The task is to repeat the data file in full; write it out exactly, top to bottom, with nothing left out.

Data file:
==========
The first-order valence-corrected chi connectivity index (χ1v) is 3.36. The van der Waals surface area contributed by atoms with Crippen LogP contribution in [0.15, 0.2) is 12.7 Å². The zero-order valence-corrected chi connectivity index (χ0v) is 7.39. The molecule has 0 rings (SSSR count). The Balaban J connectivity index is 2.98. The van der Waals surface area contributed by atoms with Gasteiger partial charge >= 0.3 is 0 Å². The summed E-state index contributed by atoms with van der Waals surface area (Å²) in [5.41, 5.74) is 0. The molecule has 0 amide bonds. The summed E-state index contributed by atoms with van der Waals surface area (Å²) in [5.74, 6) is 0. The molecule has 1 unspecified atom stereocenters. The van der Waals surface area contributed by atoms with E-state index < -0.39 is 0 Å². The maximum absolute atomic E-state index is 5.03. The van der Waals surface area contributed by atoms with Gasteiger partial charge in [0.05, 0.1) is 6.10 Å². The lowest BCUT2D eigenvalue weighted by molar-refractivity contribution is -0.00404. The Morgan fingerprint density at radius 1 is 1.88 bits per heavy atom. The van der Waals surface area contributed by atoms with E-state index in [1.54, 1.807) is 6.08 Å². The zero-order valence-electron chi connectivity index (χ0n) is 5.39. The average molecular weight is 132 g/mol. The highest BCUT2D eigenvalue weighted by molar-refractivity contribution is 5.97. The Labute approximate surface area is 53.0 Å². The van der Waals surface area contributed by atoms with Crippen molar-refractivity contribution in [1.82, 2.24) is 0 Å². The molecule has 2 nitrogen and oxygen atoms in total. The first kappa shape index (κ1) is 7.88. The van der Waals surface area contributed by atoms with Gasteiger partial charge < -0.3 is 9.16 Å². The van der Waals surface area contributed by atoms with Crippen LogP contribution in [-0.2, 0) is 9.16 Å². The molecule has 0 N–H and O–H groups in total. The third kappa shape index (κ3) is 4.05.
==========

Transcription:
The first-order valence-corrected chi connectivity index (χ1v) is 3.36. The van der Waals surface area contributed by atoms with Crippen LogP contribution in [0.15, 0.2) is 12.7 Å². The zero-order valence-corrected chi connectivity index (χ0v) is 7.39. The molecule has 0 rings (SSSR count). The Balaban J connectivity index is 2.98. The van der Waals surface area contributed by atoms with Gasteiger partial charge >= 0.3 is 0 Å². The summed E-state index contributed by atoms with van der Waals surface area (Å²) in [5.41, 5.74) is 0. The molecule has 0 amide bonds. The summed E-state index contributed by atoms with van der Waals surface area (Å²) in [5.74, 6) is 0. The molecule has 1 unspecified atom stereocenters. The van der Waals surface area contributed by atoms with E-state index < -0.39 is 0 Å². The maximum absolute atomic E-state index is 5.03. The van der Waals surface area contributed by atoms with Gasteiger partial charge in [0.05, 0.1) is 6.10 Å². The lowest BCUT2D eigenvalue weighted by molar-refractivity contribution is -0.00404. The Morgan fingerprint density at radius 1 is 1.88 bits per heavy atom. The van der Waals surface area contributed by atoms with E-state index in [1.54, 1.807) is 6.08 Å². The zero-order valence-electron chi connectivity index (χ0n) is 5.39. The average molecular weight is 132 g/mol. The highest BCUT2D eigenvalue weighted by molar-refractivity contribution is 5.97. The Labute approximate surface area is 53.0 Å². The van der Waals surface area contributed by atoms with Crippen molar-refractivity contribution in [1.82, 2.24) is 0 Å². The molecule has 2 nitrogen and oxygen atoms in total. The first kappa shape index (κ1) is 7.88. The van der Waals surface area contributed by atoms with Gasteiger partial charge < -0.3 is 9.16 Å². The van der Waals surface area contributed by atoms with Crippen LogP contribution in [-0.2, 0) is 9.16 Å². The molecule has 0 N–H and O–H groups in total. The third kappa shape index (κ3) is 4.05.